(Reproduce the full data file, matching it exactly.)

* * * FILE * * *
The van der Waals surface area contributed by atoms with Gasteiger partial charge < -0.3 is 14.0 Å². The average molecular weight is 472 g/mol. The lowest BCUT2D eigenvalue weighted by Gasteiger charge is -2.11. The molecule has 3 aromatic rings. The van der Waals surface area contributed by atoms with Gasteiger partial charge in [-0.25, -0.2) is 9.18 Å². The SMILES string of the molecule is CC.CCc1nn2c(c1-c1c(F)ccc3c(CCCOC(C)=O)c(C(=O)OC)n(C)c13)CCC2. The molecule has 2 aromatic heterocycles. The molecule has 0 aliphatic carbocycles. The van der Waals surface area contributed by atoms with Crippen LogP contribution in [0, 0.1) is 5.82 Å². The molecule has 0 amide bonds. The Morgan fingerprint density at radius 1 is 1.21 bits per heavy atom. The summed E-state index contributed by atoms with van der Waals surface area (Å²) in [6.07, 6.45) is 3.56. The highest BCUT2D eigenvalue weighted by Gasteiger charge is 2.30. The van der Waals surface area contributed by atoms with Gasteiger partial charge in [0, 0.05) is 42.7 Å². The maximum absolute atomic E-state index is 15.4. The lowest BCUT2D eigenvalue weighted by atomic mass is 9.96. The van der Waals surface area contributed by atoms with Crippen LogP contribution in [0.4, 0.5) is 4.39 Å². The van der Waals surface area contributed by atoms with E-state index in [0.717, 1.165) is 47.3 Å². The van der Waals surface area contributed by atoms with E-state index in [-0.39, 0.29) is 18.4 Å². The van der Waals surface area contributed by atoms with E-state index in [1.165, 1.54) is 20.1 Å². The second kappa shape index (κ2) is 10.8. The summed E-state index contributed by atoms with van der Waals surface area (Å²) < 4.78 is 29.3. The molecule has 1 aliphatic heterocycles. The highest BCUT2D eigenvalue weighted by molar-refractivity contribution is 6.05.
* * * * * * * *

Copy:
The van der Waals surface area contributed by atoms with Gasteiger partial charge < -0.3 is 14.0 Å². The average molecular weight is 472 g/mol. The lowest BCUT2D eigenvalue weighted by Gasteiger charge is -2.11. The molecule has 3 aromatic rings. The van der Waals surface area contributed by atoms with Gasteiger partial charge in [-0.25, -0.2) is 9.18 Å². The SMILES string of the molecule is CC.CCc1nn2c(c1-c1c(F)ccc3c(CCCOC(C)=O)c(C(=O)OC)n(C)c13)CCC2. The molecule has 2 aromatic heterocycles. The molecule has 0 aliphatic carbocycles. The van der Waals surface area contributed by atoms with Crippen LogP contribution in [0, 0.1) is 5.82 Å². The molecule has 0 amide bonds. The Morgan fingerprint density at radius 1 is 1.21 bits per heavy atom. The summed E-state index contributed by atoms with van der Waals surface area (Å²) in [6.07, 6.45) is 3.56. The highest BCUT2D eigenvalue weighted by Gasteiger charge is 2.30. The van der Waals surface area contributed by atoms with Gasteiger partial charge in [0, 0.05) is 42.7 Å². The maximum absolute atomic E-state index is 15.4. The lowest BCUT2D eigenvalue weighted by atomic mass is 9.96. The van der Waals surface area contributed by atoms with Crippen LogP contribution in [0.4, 0.5) is 4.39 Å². The van der Waals surface area contributed by atoms with E-state index in [0.717, 1.165) is 47.3 Å². The van der Waals surface area contributed by atoms with E-state index in [-0.39, 0.29) is 18.4 Å². The van der Waals surface area contributed by atoms with E-state index in [1.165, 1.54) is 20.1 Å². The second kappa shape index (κ2) is 10.8. The summed E-state index contributed by atoms with van der Waals surface area (Å²) < 4.78 is 29.3. The molecule has 1 aliphatic heterocycles. The highest BCUT2D eigenvalue weighted by molar-refractivity contribution is 6.05.